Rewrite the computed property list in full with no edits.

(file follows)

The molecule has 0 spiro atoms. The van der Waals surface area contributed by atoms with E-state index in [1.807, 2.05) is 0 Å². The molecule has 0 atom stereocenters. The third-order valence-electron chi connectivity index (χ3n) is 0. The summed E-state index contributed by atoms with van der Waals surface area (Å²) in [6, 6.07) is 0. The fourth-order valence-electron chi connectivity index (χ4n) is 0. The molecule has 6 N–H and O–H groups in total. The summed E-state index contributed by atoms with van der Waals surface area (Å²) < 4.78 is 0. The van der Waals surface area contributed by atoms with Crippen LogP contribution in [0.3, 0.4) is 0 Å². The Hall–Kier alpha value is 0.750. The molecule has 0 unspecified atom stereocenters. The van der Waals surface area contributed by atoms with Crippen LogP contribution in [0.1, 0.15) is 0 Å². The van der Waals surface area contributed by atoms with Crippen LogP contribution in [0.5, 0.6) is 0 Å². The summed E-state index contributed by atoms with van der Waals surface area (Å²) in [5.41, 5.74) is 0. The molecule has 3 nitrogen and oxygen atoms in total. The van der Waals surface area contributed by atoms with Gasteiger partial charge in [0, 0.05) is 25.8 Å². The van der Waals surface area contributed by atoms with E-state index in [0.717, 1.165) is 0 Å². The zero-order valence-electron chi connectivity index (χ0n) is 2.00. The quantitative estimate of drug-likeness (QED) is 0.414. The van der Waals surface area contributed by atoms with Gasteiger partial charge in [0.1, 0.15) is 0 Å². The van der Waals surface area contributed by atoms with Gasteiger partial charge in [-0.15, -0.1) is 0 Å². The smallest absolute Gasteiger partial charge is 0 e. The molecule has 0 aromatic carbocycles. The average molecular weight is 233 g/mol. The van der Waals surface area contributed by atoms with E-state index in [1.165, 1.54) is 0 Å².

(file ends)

The molecule has 0 spiro atoms. The van der Waals surface area contributed by atoms with E-state index in [1.807, 2.05) is 0 Å². The molecule has 0 atom stereocenters. The third-order valence-electron chi connectivity index (χ3n) is 0. The summed E-state index contributed by atoms with van der Waals surface area (Å²) in [6, 6.07) is 0. The fourth-order valence-electron chi connectivity index (χ4n) is 0. The molecule has 6 N–H and O–H groups in total. The summed E-state index contributed by atoms with van der Waals surface area (Å²) < 4.78 is 0. The van der Waals surface area contributed by atoms with Crippen LogP contribution in [0.3, 0.4) is 0 Å². The Hall–Kier alpha value is 0.750. The molecule has 0 unspecified atom stereocenters. The van der Waals surface area contributed by atoms with Crippen LogP contribution in [0.1, 0.15) is 0 Å². The van der Waals surface area contributed by atoms with Crippen LogP contribution in [0.5, 0.6) is 0 Å². The summed E-state index contributed by atoms with van der Waals surface area (Å²) in [5.41, 5.74) is 0. The molecule has 3 nitrogen and oxygen atoms in total. The van der Waals surface area contributed by atoms with Gasteiger partial charge in [0, 0.05) is 25.8 Å². The van der Waals surface area contributed by atoms with E-state index in [0.717, 1.165) is 0 Å². The zero-order valence-electron chi connectivity index (χ0n) is 2.00. The quantitative estimate of drug-likeness (QED) is 0.414. The van der Waals surface area contributed by atoms with Gasteiger partial charge in [0.1, 0.15) is 0 Å². The van der Waals surface area contributed by atoms with Gasteiger partial charge in [-0.15, -0.1) is 0 Å². The smallest absolute Gasteiger partial charge is 0 e. The molecule has 0 aromatic carbocycles. The average molecular weight is 233 g/mol. The van der Waals surface area contributed by atoms with E-state index in [1.165, 1.54) is 0 Å².